Gross

  - Common sites:knees, elbows, and scalp
  -Gross: well demarcated erythematousplaques with a silveryscale
  - Auspitz sign: removal of scale results in pinpoint bleeding
  - Nail beds show pitting and discoloration

HPE

  - Dilated, tortuous papillary blood vessels almost touch the undersurface of the thinning epidermis and are surrounded by a mixed mononuclear and neutrophil infiltrate, as well as extravasated erythrocytes
  - Epidermal hyperplasia 
  - Patchy hyperkeratinization with parakeratosis
  - Uniform elongation and thickening of the rete ridges
  - Thinning of the epidermis over the dermal papillae
  - Munro microabscesses formation


C/F

- Stable plaque psoriasis:
    Most common type.
    Individual lesions: few mm to several cms in diameter which are red, dry, silvery white scale.
    Common sites: Elbow, knee and lower back.
    Other sites:
                    Scalp- It is commomly involved.
                               Lesion in the scalp shows well-demarcated easily palpable areas but occasionly shows diffuse, fine scaling making it difficult to distinguish from seborrhoeic dermatitis.
                    Nails-
                                Pittting
                                Oncholysis
                                Subungal hyperkeratosis
                     Flexures:
                                Are not scaly but it is red, shiny and symmetrical.
                                e.g psoriasis found in submammary and axillary folds.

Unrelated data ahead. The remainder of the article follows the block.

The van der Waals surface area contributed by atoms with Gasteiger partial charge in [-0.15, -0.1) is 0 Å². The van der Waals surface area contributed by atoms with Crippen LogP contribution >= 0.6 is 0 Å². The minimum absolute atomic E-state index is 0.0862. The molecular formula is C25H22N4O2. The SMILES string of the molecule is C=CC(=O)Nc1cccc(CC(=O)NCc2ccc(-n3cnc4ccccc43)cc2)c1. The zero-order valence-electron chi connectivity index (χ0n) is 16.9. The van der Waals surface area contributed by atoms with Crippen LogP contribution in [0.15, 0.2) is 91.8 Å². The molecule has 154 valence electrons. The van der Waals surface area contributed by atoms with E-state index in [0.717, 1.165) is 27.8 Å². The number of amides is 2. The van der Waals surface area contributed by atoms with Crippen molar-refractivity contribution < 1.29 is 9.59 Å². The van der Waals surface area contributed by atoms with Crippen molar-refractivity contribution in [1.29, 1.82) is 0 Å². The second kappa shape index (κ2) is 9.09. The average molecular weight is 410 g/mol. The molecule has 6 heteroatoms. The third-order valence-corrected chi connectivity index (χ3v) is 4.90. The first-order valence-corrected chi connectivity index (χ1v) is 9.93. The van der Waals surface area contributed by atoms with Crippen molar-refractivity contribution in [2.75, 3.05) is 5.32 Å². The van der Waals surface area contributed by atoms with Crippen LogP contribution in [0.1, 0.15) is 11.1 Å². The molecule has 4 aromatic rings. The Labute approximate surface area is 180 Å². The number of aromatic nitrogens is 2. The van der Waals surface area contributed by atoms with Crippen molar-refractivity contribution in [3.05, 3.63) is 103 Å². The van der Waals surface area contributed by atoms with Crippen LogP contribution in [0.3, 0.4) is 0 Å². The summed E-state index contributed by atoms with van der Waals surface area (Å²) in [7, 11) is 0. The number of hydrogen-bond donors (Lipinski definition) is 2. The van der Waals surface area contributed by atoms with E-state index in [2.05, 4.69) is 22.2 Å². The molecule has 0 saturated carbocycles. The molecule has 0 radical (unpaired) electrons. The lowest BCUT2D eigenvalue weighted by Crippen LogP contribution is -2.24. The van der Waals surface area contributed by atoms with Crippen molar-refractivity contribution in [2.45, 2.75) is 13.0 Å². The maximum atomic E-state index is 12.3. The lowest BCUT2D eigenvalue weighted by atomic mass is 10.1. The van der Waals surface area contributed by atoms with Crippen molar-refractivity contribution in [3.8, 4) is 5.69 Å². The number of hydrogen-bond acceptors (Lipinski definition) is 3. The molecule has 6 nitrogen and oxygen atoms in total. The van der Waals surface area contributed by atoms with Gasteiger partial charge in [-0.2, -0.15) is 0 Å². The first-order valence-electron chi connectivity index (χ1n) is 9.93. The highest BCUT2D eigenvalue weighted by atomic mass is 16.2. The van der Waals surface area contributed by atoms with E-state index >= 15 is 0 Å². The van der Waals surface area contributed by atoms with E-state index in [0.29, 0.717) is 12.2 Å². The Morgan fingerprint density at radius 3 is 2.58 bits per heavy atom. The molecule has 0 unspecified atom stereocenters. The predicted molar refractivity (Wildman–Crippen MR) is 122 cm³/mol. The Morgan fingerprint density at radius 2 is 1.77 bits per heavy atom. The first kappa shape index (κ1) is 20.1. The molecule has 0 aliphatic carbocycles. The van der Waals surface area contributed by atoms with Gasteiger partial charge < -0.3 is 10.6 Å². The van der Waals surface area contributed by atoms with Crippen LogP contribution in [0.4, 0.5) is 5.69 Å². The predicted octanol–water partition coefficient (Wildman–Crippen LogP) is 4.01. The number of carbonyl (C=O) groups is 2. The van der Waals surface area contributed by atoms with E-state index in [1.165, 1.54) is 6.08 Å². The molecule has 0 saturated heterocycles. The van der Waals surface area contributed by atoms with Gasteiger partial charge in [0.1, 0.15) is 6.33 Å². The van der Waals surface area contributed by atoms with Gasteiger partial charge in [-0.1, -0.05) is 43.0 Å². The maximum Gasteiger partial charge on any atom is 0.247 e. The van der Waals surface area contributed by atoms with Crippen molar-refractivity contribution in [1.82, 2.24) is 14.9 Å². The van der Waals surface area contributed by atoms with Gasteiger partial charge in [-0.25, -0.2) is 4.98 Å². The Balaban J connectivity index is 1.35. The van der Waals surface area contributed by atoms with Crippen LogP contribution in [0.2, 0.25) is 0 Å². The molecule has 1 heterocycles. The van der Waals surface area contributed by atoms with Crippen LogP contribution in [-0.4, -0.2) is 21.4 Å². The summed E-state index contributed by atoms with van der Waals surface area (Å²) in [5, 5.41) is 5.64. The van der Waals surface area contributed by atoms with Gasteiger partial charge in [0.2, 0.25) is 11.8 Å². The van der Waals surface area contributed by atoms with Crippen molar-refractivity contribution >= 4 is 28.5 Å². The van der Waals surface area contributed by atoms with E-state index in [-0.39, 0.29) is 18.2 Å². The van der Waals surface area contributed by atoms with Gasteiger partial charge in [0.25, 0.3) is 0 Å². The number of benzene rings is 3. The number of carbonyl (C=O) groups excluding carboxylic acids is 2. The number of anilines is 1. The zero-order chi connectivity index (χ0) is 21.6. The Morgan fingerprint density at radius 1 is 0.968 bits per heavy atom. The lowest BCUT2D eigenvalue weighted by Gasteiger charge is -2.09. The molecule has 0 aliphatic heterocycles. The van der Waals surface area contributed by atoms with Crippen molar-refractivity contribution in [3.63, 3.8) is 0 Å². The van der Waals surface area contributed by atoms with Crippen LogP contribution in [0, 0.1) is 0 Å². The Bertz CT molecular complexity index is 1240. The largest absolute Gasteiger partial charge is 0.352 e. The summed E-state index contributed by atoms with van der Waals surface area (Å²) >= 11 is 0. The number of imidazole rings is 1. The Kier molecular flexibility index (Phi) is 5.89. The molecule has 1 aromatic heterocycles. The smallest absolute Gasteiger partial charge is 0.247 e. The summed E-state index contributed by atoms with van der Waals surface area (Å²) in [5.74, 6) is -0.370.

Palms:
                                 It is poorly demarcated and doesn’t look erythaematous so difficult to recognise.
                                                      
  
Guttate psoriasis:

This describes the presence of small lesions, appearing generally over the body, particularly in children and young adults, and after acute streptococcal infections. 

In the early stages, there may be little scaling. The lesions are from 2 or 3 mm to 1 cm in diameter, round or slightly oval. They are scattered more or less evenly over the body, particularly on the trunk and proximal part of the limbs, rarely on the soles, not infrequently on the face, ears and scalp. 

Guttate lesions are normally profuse, and in the early stages the colour is not specific.

 The diagnosis is made chiefly on the nature of the scaling, the general distribution and evidence for preceding infection.




Erythrodermic psoriasis:

Skin becomes red or scaly; or occasionly red with little scale.
In some case case of erythoderma, hypo- or hyperthermia may develop d/t problem in temperature regulation.



Pustular psoriasis:

   2 forms


1) Generalised form

       
Sudden onset with numerous small sterile pustules erupting on a red base.
         
Pt may rapidly deteriorate with pyrexia coinciding with appearance of new pustules.

   
2) Localised form
         
More common.
         
Affects pamls and soles.
         
Chronic eruption which comprises small sterile pustules on a red base and which resolve leaving brown macules or scaling.

Pustular psoriasis



- Arthropathy
     
      Onset: 25-40 yrs

      Chronic RF negative inflammatory arthropathy.

      In pt with current or previous psoriasis

      5 main clinical subtypes:
  symmetrical polyarthritis
  asymmetrical oligoarthritis (large joint)
  spondylitic
  distal-interphalangeal
  severe mutilans



-Management

    Explanation, reassurance and instructions.


 


Topical

Topical: - good for single isolated lesions
Tar - based preparations
Vitamin D-analogues
Steroids (rebound)
Dithranol (inhibits mitochondrial DNA)



UV and PUVA therapy:
 
   - UVR
      For mild to moderate Psoriasis (UVB)

    - PUVA = Psoralen + UV light
      For chronic plaque Psoriasis

Systemic:

    - Useful for multiple lesions, erythrodermic psoriasis, pustular psoriasis
    - methotrexate (hepatic fibrosis, cirrhosis + myelosuppression)
    - cyclosporin (hypertension, renal impairment, immunosuppression)
    - retinoids (good for pustular psoriasis)